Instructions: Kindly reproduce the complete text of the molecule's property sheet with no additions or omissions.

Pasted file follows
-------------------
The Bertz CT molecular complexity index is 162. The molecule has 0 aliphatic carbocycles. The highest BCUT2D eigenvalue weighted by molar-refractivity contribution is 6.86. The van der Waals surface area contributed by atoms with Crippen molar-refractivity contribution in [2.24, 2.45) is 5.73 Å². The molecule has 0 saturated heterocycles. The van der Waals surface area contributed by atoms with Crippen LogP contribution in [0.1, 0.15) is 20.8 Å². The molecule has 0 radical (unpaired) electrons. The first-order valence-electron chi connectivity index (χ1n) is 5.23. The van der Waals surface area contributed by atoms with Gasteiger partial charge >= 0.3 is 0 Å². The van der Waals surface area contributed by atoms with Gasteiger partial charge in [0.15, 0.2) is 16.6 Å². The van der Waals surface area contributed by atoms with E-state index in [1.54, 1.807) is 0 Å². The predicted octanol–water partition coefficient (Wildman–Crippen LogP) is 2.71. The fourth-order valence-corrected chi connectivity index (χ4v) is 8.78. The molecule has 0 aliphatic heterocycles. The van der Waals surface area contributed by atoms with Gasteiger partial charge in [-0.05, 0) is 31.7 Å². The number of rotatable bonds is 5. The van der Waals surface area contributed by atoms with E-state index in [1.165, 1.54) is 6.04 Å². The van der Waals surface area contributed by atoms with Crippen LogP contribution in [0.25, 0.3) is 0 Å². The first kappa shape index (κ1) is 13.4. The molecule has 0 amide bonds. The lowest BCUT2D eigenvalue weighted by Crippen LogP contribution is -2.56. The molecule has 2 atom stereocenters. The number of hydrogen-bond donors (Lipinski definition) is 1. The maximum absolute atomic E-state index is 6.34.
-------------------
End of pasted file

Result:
The Bertz CT molecular complexity index is 162. The molecule has 0 aliphatic carbocycles. The highest BCUT2D eigenvalue weighted by molar-refractivity contribution is 6.86. The van der Waals surface area contributed by atoms with Crippen molar-refractivity contribution in [2.24, 2.45) is 5.73 Å². The molecule has 0 saturated heterocycles. The van der Waals surface area contributed by atoms with Crippen LogP contribution in [0.1, 0.15) is 20.8 Å². The molecule has 0 radical (unpaired) electrons. The first-order valence-electron chi connectivity index (χ1n) is 5.23. The van der Waals surface area contributed by atoms with Gasteiger partial charge >= 0.3 is 0 Å². The van der Waals surface area contributed by atoms with Gasteiger partial charge in [0.15, 0.2) is 16.6 Å². The van der Waals surface area contributed by atoms with E-state index in [1.54, 1.807) is 0 Å². The predicted octanol–water partition coefficient (Wildman–Crippen LogP) is 2.71. The fourth-order valence-corrected chi connectivity index (χ4v) is 8.78. The molecule has 0 aliphatic heterocycles. The van der Waals surface area contributed by atoms with Gasteiger partial charge in [-0.05, 0) is 31.7 Å². The number of rotatable bonds is 5. The van der Waals surface area contributed by atoms with E-state index in [1.165, 1.54) is 6.04 Å². The van der Waals surface area contributed by atoms with Crippen LogP contribution in [0.25, 0.3) is 0 Å². The first kappa shape index (κ1) is 13.4. The molecule has 0 amide bonds. The lowest BCUT2D eigenvalue weighted by Crippen LogP contribution is -2.56. The molecule has 2 atom stereocenters. The number of hydrogen-bond donors (Lipinski definition) is 1. The maximum absolute atomic E-state index is 6.34.